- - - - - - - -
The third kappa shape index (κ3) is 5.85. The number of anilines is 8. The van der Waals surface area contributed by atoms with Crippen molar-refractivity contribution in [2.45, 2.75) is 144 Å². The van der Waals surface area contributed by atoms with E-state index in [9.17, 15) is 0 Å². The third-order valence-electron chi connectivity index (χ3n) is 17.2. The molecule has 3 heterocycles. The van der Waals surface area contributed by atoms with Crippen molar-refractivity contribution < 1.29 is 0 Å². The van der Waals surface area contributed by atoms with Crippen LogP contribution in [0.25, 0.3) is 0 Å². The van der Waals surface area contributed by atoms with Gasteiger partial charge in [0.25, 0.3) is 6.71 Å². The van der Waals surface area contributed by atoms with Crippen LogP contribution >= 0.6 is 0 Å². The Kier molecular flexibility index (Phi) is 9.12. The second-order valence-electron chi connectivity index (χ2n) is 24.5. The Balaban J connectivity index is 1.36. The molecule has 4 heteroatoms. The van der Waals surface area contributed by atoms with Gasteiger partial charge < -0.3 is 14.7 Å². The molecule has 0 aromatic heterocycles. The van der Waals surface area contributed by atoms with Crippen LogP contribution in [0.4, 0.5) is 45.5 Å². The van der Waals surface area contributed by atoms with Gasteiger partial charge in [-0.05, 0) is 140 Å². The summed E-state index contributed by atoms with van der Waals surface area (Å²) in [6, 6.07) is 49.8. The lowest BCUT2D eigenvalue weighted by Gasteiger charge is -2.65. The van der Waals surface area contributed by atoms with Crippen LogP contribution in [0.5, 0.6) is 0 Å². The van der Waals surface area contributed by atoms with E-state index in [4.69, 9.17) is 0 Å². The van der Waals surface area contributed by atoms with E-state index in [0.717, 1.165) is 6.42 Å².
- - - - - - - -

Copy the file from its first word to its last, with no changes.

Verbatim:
The third kappa shape index (κ3) is 5.85. The number of anilines is 8. The van der Waals surface area contributed by atoms with Crippen molar-refractivity contribution in [2.45, 2.75) is 144 Å². The van der Waals surface area contributed by atoms with E-state index in [9.17, 15) is 0 Å². The third-order valence-electron chi connectivity index (χ3n) is 17.2. The molecule has 3 heterocycles. The van der Waals surface area contributed by atoms with Crippen molar-refractivity contribution < 1.29 is 0 Å². The van der Waals surface area contributed by atoms with Crippen LogP contribution in [0.25, 0.3) is 0 Å². The van der Waals surface area contributed by atoms with Gasteiger partial charge in [0.25, 0.3) is 6.71 Å². The van der Waals surface area contributed by atoms with Crippen LogP contribution >= 0.6 is 0 Å². The Kier molecular flexibility index (Phi) is 9.12. The second-order valence-electron chi connectivity index (χ2n) is 24.5. The Balaban J connectivity index is 1.36. The molecule has 4 heteroatoms. The van der Waals surface area contributed by atoms with Gasteiger partial charge < -0.3 is 14.7 Å². The molecule has 0 aromatic heterocycles. The van der Waals surface area contributed by atoms with Crippen LogP contribution in [0.4, 0.5) is 45.5 Å². The van der Waals surface area contributed by atoms with Gasteiger partial charge in [-0.05, 0) is 140 Å². The summed E-state index contributed by atoms with van der Waals surface area (Å²) in [6, 6.07) is 49.8. The lowest BCUT2D eigenvalue weighted by Gasteiger charge is -2.65. The van der Waals surface area contributed by atoms with Crippen LogP contribution in [0.5, 0.6) is 0 Å². The van der Waals surface area contributed by atoms with E-state index in [4.69, 9.17) is 0 Å². The van der Waals surface area contributed by atoms with E-state index in [0.717, 1.165) is 6.42 Å².